In a discussion with Alliance for Responsible Professional Licensing (ARPL) Principal Kerry Cooley Bruggemann, Professional Engineer, goes behind the scenes at the Minneapolis airport to discuss the role engineers play in designing electrical, fire protection, and HVAC systems that safeguard the public — and how professional licensing ensures high engineering standards.
Transcript of Video:
My name is Kerry Cooley Bruggeman; I’m a licensed professional engineer.
Engineers aren’t great at telling our story, and at telling what’s happening behind the scenes to make sure that facilities, buildings, bridges, are safe, and the work that goes into those things; in the calculations, and the science and math, to make sure people end up safe every day.
Here at MSP and in the airport, we use high-pressure steam to heat the building. It’s Minnesota, it’s cold in the winter, and high-pressure steam is at 150 PSI or more. Whether or not you have a concept of how fast that is, in the event that you were to be impacted by steam, in many cases, you could instantly die. So, it’s very important to keep systems safe so that they’re designed well.
We would design, for example, your heating and ventilation system, the lighting and power systems in the building, the fire protection systems. In the event of a fire, how does the fire go out? Do the sprinklers go off? Does that suppress the fire and keep the rest of the building from having an issue, and keep the people in the building safe? And it’s through our licensure and our continuing education and our ethics that we’re able to do this.
Professional licensure makes sure that really strong, qualified individuals are the people performing these functions; that there’s a procedure in place to make sure that they continue to grow their profession through continuing education, and that they continue to get better.
I absolutely don’t think that you can learn what you need to be a professional engineer without the rigorous academic background. Think in thermodynamics or fluid mechanics, on what’s going to happen if a pipe bursts. You understand the basics of that in school, but then when you get in the real world and you’re putting in a pipe, you now are responsible to figure out: “Okay, this pipe is over a high-voltage electrical gear. This pipe can’t break. What do I need to do to make sure that doesn’t happen?”
I personally find it to be relatively frightening, if the licensing for professional engineers was scaled back. It’s an expectation as you walk into a building that it’s going to be safe, you’re not going to get sick, it’s not going to fall down. Remember that professional engineers and licensed engineers are keeping you safe every day. We’re working very hard to put together the best facilities possible, and it’s because of our experience, our licensure, and our continuing education, that we can make this happen.
- Tools & Technology
Combating cold climate conditions can be a difficult challenge. Snow and ice build-up can be damaging to company operations, stakeholder bottom lines, and client safety. Mitigating unpredictable cold weather, snowmelt technologies allow for effective snow and ice removal.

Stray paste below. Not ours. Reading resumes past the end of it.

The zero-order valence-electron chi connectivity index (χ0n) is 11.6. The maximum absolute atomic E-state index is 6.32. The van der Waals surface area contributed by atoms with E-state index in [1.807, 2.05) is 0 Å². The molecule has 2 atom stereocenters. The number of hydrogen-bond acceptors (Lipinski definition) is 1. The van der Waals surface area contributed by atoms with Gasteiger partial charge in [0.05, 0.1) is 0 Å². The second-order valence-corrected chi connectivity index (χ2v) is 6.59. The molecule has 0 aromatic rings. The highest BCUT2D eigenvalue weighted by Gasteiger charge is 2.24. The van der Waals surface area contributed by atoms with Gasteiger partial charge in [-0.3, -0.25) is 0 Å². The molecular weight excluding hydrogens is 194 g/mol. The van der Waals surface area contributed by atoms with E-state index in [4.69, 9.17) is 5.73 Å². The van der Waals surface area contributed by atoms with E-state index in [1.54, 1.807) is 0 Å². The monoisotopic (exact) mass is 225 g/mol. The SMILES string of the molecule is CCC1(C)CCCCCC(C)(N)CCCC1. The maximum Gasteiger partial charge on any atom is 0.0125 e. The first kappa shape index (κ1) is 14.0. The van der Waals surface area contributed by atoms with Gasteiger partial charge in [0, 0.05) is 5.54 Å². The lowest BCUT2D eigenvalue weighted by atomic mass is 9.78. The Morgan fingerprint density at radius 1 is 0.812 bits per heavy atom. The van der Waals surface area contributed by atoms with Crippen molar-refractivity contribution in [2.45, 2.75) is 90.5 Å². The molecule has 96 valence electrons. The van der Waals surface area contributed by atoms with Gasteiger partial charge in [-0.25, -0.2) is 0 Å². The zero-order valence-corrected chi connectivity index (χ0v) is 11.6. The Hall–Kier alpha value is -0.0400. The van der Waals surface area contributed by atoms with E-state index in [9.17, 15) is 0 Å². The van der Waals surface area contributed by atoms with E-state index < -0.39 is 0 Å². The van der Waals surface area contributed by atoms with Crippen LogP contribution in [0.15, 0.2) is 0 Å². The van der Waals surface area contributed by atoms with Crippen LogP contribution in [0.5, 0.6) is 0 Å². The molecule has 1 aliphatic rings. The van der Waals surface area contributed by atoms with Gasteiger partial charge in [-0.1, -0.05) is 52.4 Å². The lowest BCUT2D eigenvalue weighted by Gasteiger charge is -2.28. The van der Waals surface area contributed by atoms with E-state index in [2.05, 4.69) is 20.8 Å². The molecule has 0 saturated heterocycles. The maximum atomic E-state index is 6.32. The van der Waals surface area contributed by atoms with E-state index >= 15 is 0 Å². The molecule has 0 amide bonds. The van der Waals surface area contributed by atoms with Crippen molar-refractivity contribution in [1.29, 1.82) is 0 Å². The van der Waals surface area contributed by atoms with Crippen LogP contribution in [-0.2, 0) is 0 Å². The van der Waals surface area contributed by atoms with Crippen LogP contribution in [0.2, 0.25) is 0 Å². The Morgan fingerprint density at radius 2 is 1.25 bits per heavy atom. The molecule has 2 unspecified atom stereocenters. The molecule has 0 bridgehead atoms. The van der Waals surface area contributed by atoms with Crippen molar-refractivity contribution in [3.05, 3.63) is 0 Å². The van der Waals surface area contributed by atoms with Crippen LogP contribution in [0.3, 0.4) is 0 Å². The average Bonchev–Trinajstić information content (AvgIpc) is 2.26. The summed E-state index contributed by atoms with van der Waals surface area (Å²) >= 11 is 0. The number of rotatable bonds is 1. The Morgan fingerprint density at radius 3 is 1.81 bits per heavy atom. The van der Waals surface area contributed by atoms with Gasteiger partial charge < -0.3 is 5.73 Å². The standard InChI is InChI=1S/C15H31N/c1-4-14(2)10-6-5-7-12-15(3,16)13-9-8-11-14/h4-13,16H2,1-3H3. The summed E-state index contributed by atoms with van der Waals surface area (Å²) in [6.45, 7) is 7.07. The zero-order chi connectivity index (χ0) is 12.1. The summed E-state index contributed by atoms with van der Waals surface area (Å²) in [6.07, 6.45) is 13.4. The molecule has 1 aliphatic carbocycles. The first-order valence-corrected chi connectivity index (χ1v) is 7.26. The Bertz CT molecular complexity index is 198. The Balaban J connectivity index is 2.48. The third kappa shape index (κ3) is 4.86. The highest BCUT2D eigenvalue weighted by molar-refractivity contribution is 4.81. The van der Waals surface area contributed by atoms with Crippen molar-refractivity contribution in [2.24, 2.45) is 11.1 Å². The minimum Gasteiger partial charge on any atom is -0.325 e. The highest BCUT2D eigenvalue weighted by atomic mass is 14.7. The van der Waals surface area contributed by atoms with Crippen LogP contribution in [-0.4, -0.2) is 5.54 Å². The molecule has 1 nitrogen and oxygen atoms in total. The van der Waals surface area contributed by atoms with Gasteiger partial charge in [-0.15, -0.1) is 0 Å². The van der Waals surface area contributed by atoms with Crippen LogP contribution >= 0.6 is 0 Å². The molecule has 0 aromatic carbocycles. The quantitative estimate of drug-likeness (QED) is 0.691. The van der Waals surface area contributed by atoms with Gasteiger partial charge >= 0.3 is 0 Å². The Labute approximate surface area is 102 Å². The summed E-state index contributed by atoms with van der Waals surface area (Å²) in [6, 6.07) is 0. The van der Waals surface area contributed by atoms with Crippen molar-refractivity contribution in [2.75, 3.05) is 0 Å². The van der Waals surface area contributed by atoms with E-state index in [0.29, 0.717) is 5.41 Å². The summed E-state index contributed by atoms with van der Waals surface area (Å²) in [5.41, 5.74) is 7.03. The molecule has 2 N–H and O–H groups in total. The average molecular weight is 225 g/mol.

- Sustainability & Resiliency
- Thought Leadership
To address climate change, it is critical that we design and construct buildings today that are in alignment with strategies for decarbonization. Buildings are significant contributors to global greenhouse gas emissions and therefore meaningful change is needed to address the contributions to climate change stemming from the built environment.
John Smith Announces Retirement
Congratulations to John Smith on an incredible career with Michaud Cooley Erickson (MCE). John will be retiring from MCE on December 9, 2022, to begin his new career enjoying time with his family, friends, and his favorite hobbies. We are sad to be losing a talented engineer and coworker, but we are grateful he can spend precious time with his family and continue to pursue his passions.
Market Insight: Corporate & Workplace
Companies employee office experience is reliant on systems working correctly and efficiently. Overall comfort and productivity within a space is often dependent on expert design. Systems blending innocuously into an environment while reliably delivering is a sign of successful engineering. Our team has met these standards of the corporate and workplace markets, time and time again. We asked Workplace Project Manager Lisa Chaput and Corporate Project Manager Mark Fauske to detail these markets engineering complexities.
Market Insight: Higher Education
From major universities to elementary schools, we have provided innovative design services to educational facilities for over 60 years. Optimally designed, these structures enhance the student experience, ease facility day-to-day functions, and engage the visiting public. Our teams have enhanced these learning environments through remodels and new ground.
Market Insight: Aviation
With a prolific engineering design career in aviation environments, we are proud to harbor some of the markets most talented industry leading designers. With a proven reputation of delivering incredible passenger experiences, Kerry Cooley Bruggemann undoubtedly falls into this category.